The 2015 CTC&G Innovation in Design Winners: Landscape
Outdoor design shines in a series of landscapes with green elements and architectural flourishes
Winner: Artemis Landscape Architects,Inc. with Freddy's Landscape Co.
A "green" pool is a natural fit in this lush landscape
Innovation sometimes leans both forward and back. Tara Vincenta, principal at Artemis Landscape Architects, was developing the master plan for her clients’ nine-acre estate when a swimming pool became a priority. A decaying, ’50s-era pond provided a jumping-off spot. “The existing pond, replete with classical statues of the four seasons, was crumbling,” says Vincenta. “We imagined something with a nod to the classic pond, but with an updated contemporary feel and interactive nature.” The clients suggested going back to nature to create a totally chemical-free pool. “They wanted to do something different and put the challenge in my lap,” continues Vincenta.
Australian natives, the clients are plant people with a keen appreciation of the area’s native habitats. They suggested the innovative German-designed BioNova pond system, where swimming-pool water is filtered through a system of plants and limestone. While similar systems have been used abroad for decades, this would be the first BioNova pool installed in Fairfield County.
Freddy Miraballes, of Freddy’s Landscape Company, was already working with the designer. The two devoted a year to researching the construction methods for establishing healthy bio-balance and ongoing maintenance requirements. Miraballes installed the first BioNova pool in Connecticut for a doctor at Yale. For this project, he constructed the pool and elegant masonry, and installed the plants, lighting and fencing. “Basically it is an enclosed wetlands, as simple as that,” says Miraballes. “You build it, you plant it, the plants do the filtering: It’s a balanced ecosystem.”
Alongside a beach and large grassy entertaining area, “the pool just floats in the lawn,” notes Vincenta. “I wanted to make it a very experiential place where the family could interact with nature.”
Innovator 2: Gregory Lombardi Design
From a blank canvas, a series of garden rooms grows and thrives
Gregory Lombardi Design’s winning landscape was designed to complement the impressive scale and formality of a new but classic residence. Lombardi came to the project through architect Jerry Hupy of Shope Reno Wharton and was given a clean slate: Not a tree was standing.
The innovation is subtle; the challenge was how to set this coastal home into a landscape that was not only fresh but also reflected the owners’ style while maintaining a harmonious whole. The owners are not garden people; although the Arts and Crafts-style residence suggested something along the lines of an English cottage garden, they wanted none of it. “The clients were looking for something a little cleaner,” says Lombardi, “with big simple spaces. But it’s not about being understated.” The designer developed a sense of the dramatic while studying in Rome. “I’m a storyteller,” Lombardi says. “I have to look at what narrative I want to tell and then complete it.”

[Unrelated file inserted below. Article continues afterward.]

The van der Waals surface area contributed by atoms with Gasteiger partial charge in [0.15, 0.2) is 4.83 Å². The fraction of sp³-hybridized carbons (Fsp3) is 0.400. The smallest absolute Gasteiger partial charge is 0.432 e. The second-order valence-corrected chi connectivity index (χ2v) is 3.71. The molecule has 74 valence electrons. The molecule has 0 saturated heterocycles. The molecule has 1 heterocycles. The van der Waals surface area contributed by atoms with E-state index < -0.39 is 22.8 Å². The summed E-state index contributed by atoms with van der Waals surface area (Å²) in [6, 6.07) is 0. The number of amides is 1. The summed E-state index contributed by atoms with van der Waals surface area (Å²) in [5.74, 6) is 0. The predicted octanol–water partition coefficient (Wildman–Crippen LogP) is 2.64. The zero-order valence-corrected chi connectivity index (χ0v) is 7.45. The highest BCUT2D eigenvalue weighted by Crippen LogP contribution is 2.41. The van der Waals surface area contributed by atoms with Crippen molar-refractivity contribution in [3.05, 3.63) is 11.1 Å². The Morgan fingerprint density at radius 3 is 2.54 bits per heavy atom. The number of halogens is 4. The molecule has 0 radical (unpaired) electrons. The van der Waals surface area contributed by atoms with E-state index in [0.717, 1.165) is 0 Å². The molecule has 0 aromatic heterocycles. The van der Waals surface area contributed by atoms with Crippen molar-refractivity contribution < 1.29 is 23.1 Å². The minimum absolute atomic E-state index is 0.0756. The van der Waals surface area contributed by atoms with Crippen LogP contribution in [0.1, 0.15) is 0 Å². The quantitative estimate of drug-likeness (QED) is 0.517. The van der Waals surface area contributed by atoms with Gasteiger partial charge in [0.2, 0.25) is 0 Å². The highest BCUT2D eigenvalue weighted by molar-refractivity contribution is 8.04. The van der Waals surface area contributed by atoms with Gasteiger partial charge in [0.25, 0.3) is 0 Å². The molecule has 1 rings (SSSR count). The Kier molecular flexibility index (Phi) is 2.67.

So Lombardi divided the property into a series of rooms, with a grid of trees on one side, a mini orchard of crabapple on another, and a park-like lawn leading down from the arrival court at the front door. “People find comfort in traditional forms,” says Lombardi. “I like to manipulate them for effect—sometimes happy, sometimes dramatic. You should see how excited people get when they enter a grid of trees; those are things that can really excite.”
Innovator 3: Devore Associates, LLC
Architecture and landscape merge in this pastoral New England landscape
“This project was about bringing an existing farmhouse into the 21st century,” says Diane Devore of Devore Associates, LLC. When the clients fell in love with an old farmstead in Redding, they brought in an architect to expand the house and Devore to design a courtyard, a pool, and to create a harmonious and sustainable whole.
From the start, it was a team project between clients, architect and landscape designer. Because the building and grounds construction all happened together, the design is seamless. Red flowers in a perennial border play off the russet of the barns across the drive. Custom-designed gates echo the mullion pattern from a window. Courtyard walls were constructed at the same time and of the same stone as the masonry of the house.
Plantings are a cozy amalgam of European sensibilities, with climbing roses and hydrangea against gray stone walls. Low boxwood parterres keep in character with the historic farmhouse. A reading terrace is planted with white and low-growing plants, just off the breakfast room. The fanciful roof design of a tool shed beside the swimming pool was borrowed from Dumbarton Oaks, the romantic, early 20th-century garden in Washington, D.C. Classic French boxes planted with lemon trees line the pool. Beyond, an old orchard dots a lawn that blends out into the surrounding woodland. “It’s all about these little intimate areas,” says Devore. “It’s a real gardener’s garden.”